Parent Loan for College: Best Student Loans for Parents

Even when your child was still in diapers, you probably dreamed about what kind of adult they would become, which likely included where they would go to college. Would they want to attend your alma mater or forge their own path? Will they choose a career as a teacher or go to medical school? The possibilities seemed endless.

Fast forward 18 years, and college is here. It's a very exciting time, but also a little scary when you start calculating the cost of college. You may have some money saved, and your child might be working part-time to save extra money for college.

Your family is doing everything it can, but the college your child plans to attend costs more than you have saved. Many families find themselves in this situation, and most use a combination of savings, financial aid, and loans to pay for college.

Apply for Free Money First

One of the most important things a family can do to help pay for college is to complete the Free Application for Federal Student Aid (FAFSA). The form becomes available on October 1 for the following academic year. FAFSA will determine your student's eligibility for grants, federal student loans, and other state aid. This is a valuable resource and needs to be completed each year your child plans to be in school.

Even if you think you make too much money to qualify for financial aid, you should still complete the FAFSA form. Many states and colleges use the information when giving out additional grants and scholarships.

Students should also research and apply for other scholarship opportunities. If a student is awarded a couple of scholarships worth $500 each, they could pay for books for an entire year. Every little bit helps!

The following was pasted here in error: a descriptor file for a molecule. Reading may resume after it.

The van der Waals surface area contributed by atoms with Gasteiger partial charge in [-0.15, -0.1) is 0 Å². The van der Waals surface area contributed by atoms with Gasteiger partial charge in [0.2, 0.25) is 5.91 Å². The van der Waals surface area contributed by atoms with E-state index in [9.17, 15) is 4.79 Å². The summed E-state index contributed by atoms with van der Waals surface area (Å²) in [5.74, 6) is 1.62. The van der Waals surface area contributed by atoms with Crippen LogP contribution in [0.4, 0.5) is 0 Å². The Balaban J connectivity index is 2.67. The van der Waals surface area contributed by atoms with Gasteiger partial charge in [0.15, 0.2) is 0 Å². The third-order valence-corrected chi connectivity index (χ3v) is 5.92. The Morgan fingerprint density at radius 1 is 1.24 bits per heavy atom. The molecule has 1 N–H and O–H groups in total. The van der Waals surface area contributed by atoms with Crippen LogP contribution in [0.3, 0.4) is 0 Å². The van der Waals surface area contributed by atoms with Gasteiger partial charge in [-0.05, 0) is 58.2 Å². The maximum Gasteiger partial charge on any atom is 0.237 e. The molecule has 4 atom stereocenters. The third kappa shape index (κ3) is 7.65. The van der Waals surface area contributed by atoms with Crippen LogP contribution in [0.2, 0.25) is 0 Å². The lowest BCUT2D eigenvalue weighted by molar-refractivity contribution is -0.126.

Once you know how much financial aid, federal student loans, and private scholarships your student will receive, you can calculate how much additional money your family may need to pay for school. If you still need more money to cover the cost of attendance, you might want to consider a parent loan for college expenses. There are two types of loans for parents to consider, private/alternative loans from a bank or other lender, and federal Parent PLUS loans.

Federal Parent PLUS Loans

Federal Parent PLUS loans are offered by the U.S. Department of Education and are funded by the federal government. Before parents can apply for a PLUS loan, students need to complete the FAFSA to determine eligibility.

Parent PLUS loans are in the parent's name, and the parent is responsible for repayment. Interest rates are fixed for the life of the loan. For the 2019-2020 school year the interest rate was 7.08 percent. Payments begin once the loan is disbursed, unless you request a deferment.

Your credit history is considered when applying for PLUS loans. Parents with poor credit may need to find a cosigner who agrees to be responsible for repaying the loan if you cannot. Your student can't be the cosigner, so you may need to reach out to a grandparent or other adult who can help.

Private Loans

Many private banks, credit unions, and some state agencies also offer parent loans for college. Just like with the federal loan process, families should complete the FAFSA to make sure students can take advantage of all federal financial aid before parents apply for loans. And like PLUS loans, the repayment period begins as soon as the loan is disbursed.

Compare rates for all lenders you're considering, including federal and private loans. In some cases, a private loan may have better rates than a federal loan. It's also important to consider what kind of application, prepayment, and other fees each private lender will charge.

NC Assist Loans are offered by College Foundation, Inc. (CFI), a North Carolina-based nonprofit lender. CFI's mission is to provide services to North Carolina families to help them plan, apply, and pay for college. Currently, parent fixed rates are as low as 5 percent when you also sign up for auto-draft payments.

The NC Parent Assist Loan is available to North Carolina residents to help bridge the gap when savings and financial aid are not enough to cover the cost of college. The loans can be used at any eligible in-state or out-of-state school.

Consider discussing your family's financial situation with your financial advisor before applying for any parent loans for college, and only borrow what you need. Student loan calculators can help families estimate payments, so you learn what you can afford.

Paying for college is definitely a team effort between parents and students. Make sure you choose a lender who will be a valuable member of your team.